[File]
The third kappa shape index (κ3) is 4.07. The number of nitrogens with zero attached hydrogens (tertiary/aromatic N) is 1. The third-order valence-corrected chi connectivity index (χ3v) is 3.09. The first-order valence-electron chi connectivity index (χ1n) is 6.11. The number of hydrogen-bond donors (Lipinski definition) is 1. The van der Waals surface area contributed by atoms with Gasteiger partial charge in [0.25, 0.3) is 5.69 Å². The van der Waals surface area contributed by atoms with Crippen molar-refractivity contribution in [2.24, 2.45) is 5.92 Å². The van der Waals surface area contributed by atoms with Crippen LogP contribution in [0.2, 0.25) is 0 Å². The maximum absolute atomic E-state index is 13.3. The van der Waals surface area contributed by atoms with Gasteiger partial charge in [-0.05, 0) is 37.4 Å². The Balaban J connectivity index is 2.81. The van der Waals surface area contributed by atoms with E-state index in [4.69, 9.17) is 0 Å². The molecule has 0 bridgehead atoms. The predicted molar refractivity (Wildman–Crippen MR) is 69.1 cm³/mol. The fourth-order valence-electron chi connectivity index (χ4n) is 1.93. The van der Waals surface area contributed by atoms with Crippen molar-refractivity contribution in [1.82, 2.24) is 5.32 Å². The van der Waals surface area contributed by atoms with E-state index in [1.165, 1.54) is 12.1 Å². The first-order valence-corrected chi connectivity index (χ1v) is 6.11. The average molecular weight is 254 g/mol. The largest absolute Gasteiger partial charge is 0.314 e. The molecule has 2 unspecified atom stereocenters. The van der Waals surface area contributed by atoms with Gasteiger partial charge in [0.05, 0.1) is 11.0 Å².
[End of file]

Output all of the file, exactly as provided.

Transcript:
The third kappa shape index (κ3) is 4.07. The number of nitrogens with zero attached hydrogens (tertiary/aromatic N) is 1. The third-order valence-corrected chi connectivity index (χ3v) is 3.09. The first-order valence-electron chi connectivity index (χ1n) is 6.11. The number of hydrogen-bond donors (Lipinski definition) is 1. The van der Waals surface area contributed by atoms with Gasteiger partial charge in [0.25, 0.3) is 5.69 Å². The van der Waals surface area contributed by atoms with Crippen molar-refractivity contribution in [2.24, 2.45) is 5.92 Å². The van der Waals surface area contributed by atoms with Crippen LogP contribution in [0.2, 0.25) is 0 Å². The maximum absolute atomic E-state index is 13.3. The van der Waals surface area contributed by atoms with Gasteiger partial charge in [-0.05, 0) is 37.4 Å². The Balaban J connectivity index is 2.81. The van der Waals surface area contributed by atoms with E-state index in [4.69, 9.17) is 0 Å². The molecule has 0 bridgehead atoms. The predicted molar refractivity (Wildman–Crippen MR) is 69.1 cm³/mol. The fourth-order valence-electron chi connectivity index (χ4n) is 1.93. The van der Waals surface area contributed by atoms with Crippen molar-refractivity contribution in [1.82, 2.24) is 5.32 Å². The van der Waals surface area contributed by atoms with E-state index in [1.165, 1.54) is 12.1 Å². The first-order valence-corrected chi connectivity index (χ1v) is 6.11. The average molecular weight is 254 g/mol. The largest absolute Gasteiger partial charge is 0.314 e. The molecule has 2 unspecified atom stereocenters. The van der Waals surface area contributed by atoms with Gasteiger partial charge in [0.05, 0.1) is 11.0 Å².